I dislike writing about the antics of the Sinematic Senator but yesterday’s speech left me no choice. Veda Pierce Sinema took to the Senate floor to give a speech that was alternately deluded and dishonest. I would prefer to think she was lying about the process. I hate to think that any Democratic senator is that dumb.
It’s as if the Arizona Brat Fatale read Norm Ornstein’s recent piece about filibuster myths and learned all the wrong lessons from it. Deluded, dishonest, or dumb?
KTAR News Radio in Phoenix has posted a transcript of the Brat Fatale Speech. We begin with her ode to the voting rights bills. Let’s begin our exercise in quote and response.
And I strongly support and will continue to vote for legislative responses to address these state laws – including the Freedom to Vote Act and the John Lewis Voting Rights Advancement Act, that the Senate is currently considering.
I support these bills because they strengthen Americans’ access to the ballot box and they better ensure that Americans’ votes are counted fairly – it is through elections that Americans make their voices heard, select their representatives, and guide the future of our country and our communities.
She supports bills that cannot pass because of the 60-vote threshold. I guess we shouldn’t be surprised that someone who fancies herself a fashion plate would value style over substance. Deluded, dishonest, or dumb?
The debate over the Senate’s 60-vote threshold shines a light on our broader challenges.
There is no need for me to restate my long-standing support for the 60-vote threshold to pass legislation. There’s no need for me to restate its role protecting our country from wild reversals in federal policy.
She’s an elected official: repetition is the essence of communication. It’s a lame excuse for not explaining her position with clarity. Besides, she was against the filibuster before she was for it. Deluded, dishonest, or dumb?
American politics are cyclical and the granting of power in Washington, D.C. is exchanged regularly by the voters from one party to another.
This shift of power back and forth means the Senate’s 60-vote threshold has proved maddening to members of both political parties in recent years – viewed either as a weapon of obstruction, or a safety net to save the country from radical policies, depending on whether you serve in the majority or the minority.
In 2021, obstructionism is a Republican thing. Hell, it’s been that way since Bob Dole committed his caucus to oppose any health care reforms proposed by the Clinton administration. Of course, Dole’s move was deeply cynical, not deluded, dishonest, or dumb.
The 2013 decision by Senate Democrats to eliminate the 60-vote threshold for most judicial and presidential nominations led directly to a response in 2017 by Senate Republicans, who eliminated the threshold for Supreme Court nominees.
These short-sighted actions by both parties have led to our current American Judiciary and Supreme Court, which, as I stand here today, is considering questions regarding fundamental rights Americans have enjoyed for decades.
This is one of the few times that the Sinematic Senator has criticized both sides. Maybe she’s angling for a regular column at Politico. Deluded, dishonest, or dumb?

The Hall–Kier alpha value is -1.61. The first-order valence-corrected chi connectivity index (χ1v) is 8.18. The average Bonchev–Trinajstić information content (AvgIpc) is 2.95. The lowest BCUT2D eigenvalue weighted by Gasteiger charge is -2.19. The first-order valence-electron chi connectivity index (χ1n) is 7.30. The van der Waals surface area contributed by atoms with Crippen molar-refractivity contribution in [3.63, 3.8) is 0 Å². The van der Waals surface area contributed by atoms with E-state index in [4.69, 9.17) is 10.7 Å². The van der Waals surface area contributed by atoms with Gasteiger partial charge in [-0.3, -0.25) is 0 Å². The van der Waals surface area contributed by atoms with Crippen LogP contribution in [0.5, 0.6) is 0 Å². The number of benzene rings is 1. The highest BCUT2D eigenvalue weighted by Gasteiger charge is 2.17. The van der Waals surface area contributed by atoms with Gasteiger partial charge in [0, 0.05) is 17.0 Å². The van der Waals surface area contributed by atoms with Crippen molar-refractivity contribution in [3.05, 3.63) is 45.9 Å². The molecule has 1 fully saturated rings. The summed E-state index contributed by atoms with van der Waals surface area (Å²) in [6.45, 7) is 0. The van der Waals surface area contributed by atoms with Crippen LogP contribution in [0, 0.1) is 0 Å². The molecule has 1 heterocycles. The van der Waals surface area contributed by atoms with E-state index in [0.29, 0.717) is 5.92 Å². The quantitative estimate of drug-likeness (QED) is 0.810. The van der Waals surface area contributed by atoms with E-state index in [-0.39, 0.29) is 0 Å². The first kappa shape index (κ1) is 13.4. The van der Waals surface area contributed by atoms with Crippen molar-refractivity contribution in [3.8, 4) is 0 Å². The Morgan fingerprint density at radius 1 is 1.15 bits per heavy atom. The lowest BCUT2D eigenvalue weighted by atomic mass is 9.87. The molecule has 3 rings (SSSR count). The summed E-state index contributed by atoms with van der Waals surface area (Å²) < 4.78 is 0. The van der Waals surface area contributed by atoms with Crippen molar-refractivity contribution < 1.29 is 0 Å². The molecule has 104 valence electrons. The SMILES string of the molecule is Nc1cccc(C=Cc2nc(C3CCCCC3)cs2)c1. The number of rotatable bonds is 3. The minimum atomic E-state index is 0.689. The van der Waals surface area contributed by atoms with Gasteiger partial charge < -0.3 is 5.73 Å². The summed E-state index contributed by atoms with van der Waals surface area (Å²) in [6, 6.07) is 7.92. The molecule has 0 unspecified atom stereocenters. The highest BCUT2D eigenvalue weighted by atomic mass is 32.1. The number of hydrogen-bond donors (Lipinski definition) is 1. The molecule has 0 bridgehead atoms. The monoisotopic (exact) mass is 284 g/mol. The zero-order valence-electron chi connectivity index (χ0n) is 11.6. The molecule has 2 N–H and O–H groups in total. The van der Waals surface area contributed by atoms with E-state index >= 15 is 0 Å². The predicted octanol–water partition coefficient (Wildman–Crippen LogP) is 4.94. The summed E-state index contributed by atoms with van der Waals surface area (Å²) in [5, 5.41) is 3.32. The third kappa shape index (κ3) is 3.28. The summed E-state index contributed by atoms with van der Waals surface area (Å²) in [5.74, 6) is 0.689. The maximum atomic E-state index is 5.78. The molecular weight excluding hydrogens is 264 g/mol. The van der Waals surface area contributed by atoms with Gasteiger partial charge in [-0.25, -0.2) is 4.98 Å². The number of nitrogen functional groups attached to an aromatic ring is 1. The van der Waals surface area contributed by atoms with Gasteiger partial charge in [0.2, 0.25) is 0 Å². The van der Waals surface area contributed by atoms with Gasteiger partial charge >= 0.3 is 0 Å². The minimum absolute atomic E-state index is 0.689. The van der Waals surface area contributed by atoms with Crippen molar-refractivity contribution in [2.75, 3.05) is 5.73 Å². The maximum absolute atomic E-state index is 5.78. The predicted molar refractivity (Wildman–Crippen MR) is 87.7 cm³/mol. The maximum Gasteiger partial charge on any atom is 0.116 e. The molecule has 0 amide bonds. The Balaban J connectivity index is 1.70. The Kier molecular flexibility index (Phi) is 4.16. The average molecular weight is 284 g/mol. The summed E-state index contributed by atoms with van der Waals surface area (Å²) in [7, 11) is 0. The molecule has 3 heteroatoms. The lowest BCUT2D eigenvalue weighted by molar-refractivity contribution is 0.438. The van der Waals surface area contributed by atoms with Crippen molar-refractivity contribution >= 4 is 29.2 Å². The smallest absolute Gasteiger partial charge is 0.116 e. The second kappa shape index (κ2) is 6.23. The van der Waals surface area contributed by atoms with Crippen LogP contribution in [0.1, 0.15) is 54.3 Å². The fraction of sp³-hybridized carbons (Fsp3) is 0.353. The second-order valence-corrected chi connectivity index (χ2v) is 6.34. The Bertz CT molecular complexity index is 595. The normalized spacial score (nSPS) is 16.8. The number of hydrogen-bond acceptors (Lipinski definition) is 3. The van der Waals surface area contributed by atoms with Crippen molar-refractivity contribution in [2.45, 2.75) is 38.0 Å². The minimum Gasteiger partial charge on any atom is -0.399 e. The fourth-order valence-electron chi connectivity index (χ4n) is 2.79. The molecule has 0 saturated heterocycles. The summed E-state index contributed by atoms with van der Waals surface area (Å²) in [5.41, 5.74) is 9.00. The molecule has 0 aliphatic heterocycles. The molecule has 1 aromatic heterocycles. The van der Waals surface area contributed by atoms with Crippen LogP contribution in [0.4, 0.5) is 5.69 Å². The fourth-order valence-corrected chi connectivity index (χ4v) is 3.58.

I share the disappointment of many that we have not found more support on the other side of the aisle for legislative responses to state-level voting restrictions.
I wish that were not the case – just as I wish there had been a more serious effort on the part of Democratic Party leaders to sit down with the other party and genuinely discuss how to re-forge common ground on these issues.
Joe Manchin wasted months trying to convince Republicans to support *his* ideas about voting rights. The only possible taker was the most honest member of the GOP caucus Lisa Murkowski who is a genuine maverick as opposed to a fake one like Veda Pierce Sinema.
I don’t need to pose the Three Ds question this time. D is for dishonesty.
The rest of the Brat Fatale Speech was boilerplate bipartisan babble and phony uplift. It’s the sort of speech a politician makes when blame shifting is their goal.
As to Sinema’s central point about filibuster’s alleged Kumbaya aspect, I’ll let the estimable Norm Ornstein refute her nonsense:
That may have been true in the distant past, but it has not been the case for a long time. The Senate changed the filibuster rule in 1975, from two-thirds of those present and voting to three-fifths of the entire Senate. The “present and voting” standard, by requiring senators to show up, put the burden on the minority; the absolute standard shifted the burden entirely to the majority. On most issues, when it is clear that a cloture vote (that is, a vote to end debate) would fail, there is no debate, which would only take up precious floor time. The minority can kill bills with few or no visible traces, and has no incentive for moderation or compromise. A good example: The House passed two bills last year requiring universal background checks on guns. Neither was even brought up in the Senate because Republicans made it clear the measures would die on filibusters.
Thanks, Norm. You’re a smart man, not deluded, dishonest, or dumb
This Brat Fatale speech flipped the bird at President Biden and Leader Schumer both of whom were negotiating in good faith. It’s increasingly obvious that the Sinematic Senator in incapable of doing anything in good faith. She’s a malignant narcissist, not a maverick. It proved fatale for the Biden agenda.
I feel like Mildred Pierce when she discovered her bratty kid Veda in bed with stepfather Monty. I want to scream some sense into Veda Pierce Sinema but it’s a waste of time. She only listens to her donors.
In the title and throughout this post I posed this question about the Brat Fatale: Deluded, dishonest, or dumb? I’ve come to think the Sinematic Senator is all three.
The last word goes to Sonic Youth who do some screaming of their own: